I took the oral decongestant Drixoral as instructed by the doctor. Few days past, but I still could not feel any improvement. I followed every instruction given but it was all in vain. I was almost half deaf and I began to feel helpless. I was on a brink of devastation. I called up my doctor in Portsmouth to inquire if I could get a specialist. He gave me a referral and I fixed the appointment instantly. Though disheartened, I was hoping that it would turn out effective and get my hearing back again.

Meniere’s Disease Treatment: I Got The Right Diagnosis (finally)

In the next two weeks, a pitch of the hush (shhh) sound increased drastically. After arriving at the doctor’s office, I was taken for an examination. The concerned audiologist, Janice, brought me to a room where I was plugged onto earphones and answered a few questions. The entire process was quite soothing. I was then led to a soundproof room for a further series of tests. After all the required tests were run on me, she gave a brief description of the traits and enquired about my dizziness. I said that I had occasional dizziness and off-balances when I woke up in the morning, but they would go away after a while. I also told her about the crackling sound inside me. Janice then gave me a brief idea about my test results and she was almost certain that I had Meniere’s disease, but told me to wait for the doctor’s consultation.

As I went downstairs to the doctor’s room, he read through my test reports and explained the traits again. The doctor asked me how I had been feeling lately and if I had similar encounters before. I repeated what I had told Janice to him, and that the dizziness was very frequent, coupled with occasional ringing to my ear. It all started last year after giving birth to my younger son. I also narrated what I had gone through with the previous doctors. He seemed startled with my previous visits but was certain that I am suffering from the chronic problem of Meniere’s disease. He wanted me to book an MRI scan for confirmation. He then went through a series of head to shoulder exercises with me and told me to watch my salt intake for the time being. Salt should be minimal, if not forbidden at the start to keep the symptoms at check.

This visit made me a little nervous but in a good way. The whole situation was too overwhelming for me as I could feel tears rolling down my cheeks. This was the time that I promised to take good care of my health and any abnormalities seriously. My room was still shifting as I lied down on the bed when I got back home. But I felt better by late afternoon.

My Conditions Improved

As days passed by, I did the head-to-shoulder exercise regularly for at least 15 minutes a day. I also changed my diet plan and excluded items that were high in sodium. This brought significant changes to my symptoms which were palpable before following the low sodium diet and the exercises. Hearing imparity and the constant ringing sound in my ear started fading away noticeably.  This sudden recovery infused confidence in me when I went for the MRI scan. Being claustrophobic, MRIs tend to make me feel uncomfortable. But the recent optimistic results built some courage in me.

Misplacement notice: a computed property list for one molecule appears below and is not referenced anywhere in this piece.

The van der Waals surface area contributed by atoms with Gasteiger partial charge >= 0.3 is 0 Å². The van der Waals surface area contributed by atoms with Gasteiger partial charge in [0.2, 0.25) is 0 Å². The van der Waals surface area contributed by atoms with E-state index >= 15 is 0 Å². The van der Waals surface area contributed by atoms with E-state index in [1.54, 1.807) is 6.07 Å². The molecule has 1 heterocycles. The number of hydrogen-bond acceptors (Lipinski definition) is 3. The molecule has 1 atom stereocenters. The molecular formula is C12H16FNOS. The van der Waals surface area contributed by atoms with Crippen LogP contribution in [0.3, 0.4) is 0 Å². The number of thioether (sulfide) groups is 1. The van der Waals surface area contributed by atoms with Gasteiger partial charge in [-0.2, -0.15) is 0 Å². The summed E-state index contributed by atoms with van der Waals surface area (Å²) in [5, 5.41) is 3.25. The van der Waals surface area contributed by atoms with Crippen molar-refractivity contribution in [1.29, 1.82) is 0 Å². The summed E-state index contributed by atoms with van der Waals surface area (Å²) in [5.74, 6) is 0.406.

To my surprise, the MRI result showed little symptoms of Meniere’s disease when the technician explained to me. I was overjoyed! I went back to the specialist a few days later with the report and he told me that even though I suffered from Meniere’s disease, it didn’t look as severe as when I first visited him. Being curious about the reasons for my recovery and how was it being effective, I asked the doctor about it. It was nice of him to reveal that the exercises were adapted from Christian Goodman’s Vertigo and Dizziness Program. It improves blood circulation and cuts down turbulent flow in my head. It has also shown to reduce anxiety and stress. Together with a low sodium diet, they minimize fluid retention in the head, and thus explained for the speedy recovery of my condition.

Check out Vertigo and Dizziness Program in their official site

If I had known earlier that my hearing and dizziness could be improved in such a short time through these simple steps, I would not have suffered from emotional exhaustion and physical hindrance earlier. But I am contented right now.

Finally, I Got My Hearing Back

It has almost been a year since the symptoms of Meniere’s disease popped up in me till the time I went through the proper diagnosis. Today I have almost recovered from my deafness and the terrifying tinnitus proved to be the actual contributor for my deafness. I am fortunate as the exercises and diets work well on me. The humming of tinnitus was almost insignificant now, being only perceivable at bad weather conditions. Even then, living with Meniere’s disease poses as a learning process for me. It taught me to adapt and take care of myself, as well as appreciating the loved ones around me. All of these aided me in lowering the risk of attacks.